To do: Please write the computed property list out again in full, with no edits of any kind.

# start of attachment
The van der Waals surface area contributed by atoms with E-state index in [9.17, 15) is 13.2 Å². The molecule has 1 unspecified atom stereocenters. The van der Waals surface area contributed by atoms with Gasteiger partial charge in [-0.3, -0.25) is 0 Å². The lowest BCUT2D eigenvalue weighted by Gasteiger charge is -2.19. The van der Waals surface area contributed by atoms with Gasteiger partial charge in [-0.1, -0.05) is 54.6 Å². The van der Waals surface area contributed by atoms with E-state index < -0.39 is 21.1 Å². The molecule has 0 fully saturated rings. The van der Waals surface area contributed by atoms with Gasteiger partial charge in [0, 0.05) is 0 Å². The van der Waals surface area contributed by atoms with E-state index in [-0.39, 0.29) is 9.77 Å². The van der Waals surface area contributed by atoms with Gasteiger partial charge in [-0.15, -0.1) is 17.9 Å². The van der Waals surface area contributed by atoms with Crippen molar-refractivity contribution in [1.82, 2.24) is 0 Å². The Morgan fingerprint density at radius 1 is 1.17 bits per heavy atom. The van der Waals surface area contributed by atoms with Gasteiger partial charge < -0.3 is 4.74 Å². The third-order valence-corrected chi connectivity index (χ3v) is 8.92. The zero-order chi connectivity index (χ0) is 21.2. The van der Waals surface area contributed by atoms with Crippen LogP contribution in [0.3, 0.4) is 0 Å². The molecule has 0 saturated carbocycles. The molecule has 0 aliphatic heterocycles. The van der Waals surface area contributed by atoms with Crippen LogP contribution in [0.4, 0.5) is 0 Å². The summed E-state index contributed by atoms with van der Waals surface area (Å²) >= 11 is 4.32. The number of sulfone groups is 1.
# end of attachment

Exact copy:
The van der Waals surface area contributed by atoms with E-state index in [9.17, 15) is 13.2 Å². The molecule has 1 unspecified atom stereocenters. The van der Waals surface area contributed by atoms with Gasteiger partial charge in [-0.3, -0.25) is 0 Å². The lowest BCUT2D eigenvalue weighted by Gasteiger charge is -2.19. The van der Waals surface area contributed by atoms with Gasteiger partial charge in [-0.1, -0.05) is 54.6 Å². The van der Waals surface area contributed by atoms with E-state index < -0.39 is 21.1 Å². The molecule has 0 fully saturated rings. The van der Waals surface area contributed by atoms with Gasteiger partial charge in [0, 0.05) is 0 Å². The van der Waals surface area contributed by atoms with E-state index in [-0.39, 0.29) is 9.77 Å². The van der Waals surface area contributed by atoms with Gasteiger partial charge in [-0.15, -0.1) is 17.9 Å². The van der Waals surface area contributed by atoms with Crippen molar-refractivity contribution in [1.82, 2.24) is 0 Å². The Morgan fingerprint density at radius 1 is 1.17 bits per heavy atom. The van der Waals surface area contributed by atoms with Gasteiger partial charge < -0.3 is 4.74 Å². The third-order valence-corrected chi connectivity index (χ3v) is 8.92. The zero-order chi connectivity index (χ0) is 21.2. The van der Waals surface area contributed by atoms with Crippen LogP contribution in [0.3, 0.4) is 0 Å². The molecule has 0 saturated carbocycles. The molecule has 0 aliphatic heterocycles. The van der Waals surface area contributed by atoms with Crippen LogP contribution in [0.4, 0.5) is 0 Å². The summed E-state index contributed by atoms with van der Waals surface area (Å²) >= 11 is 4.32. The number of sulfone groups is 1.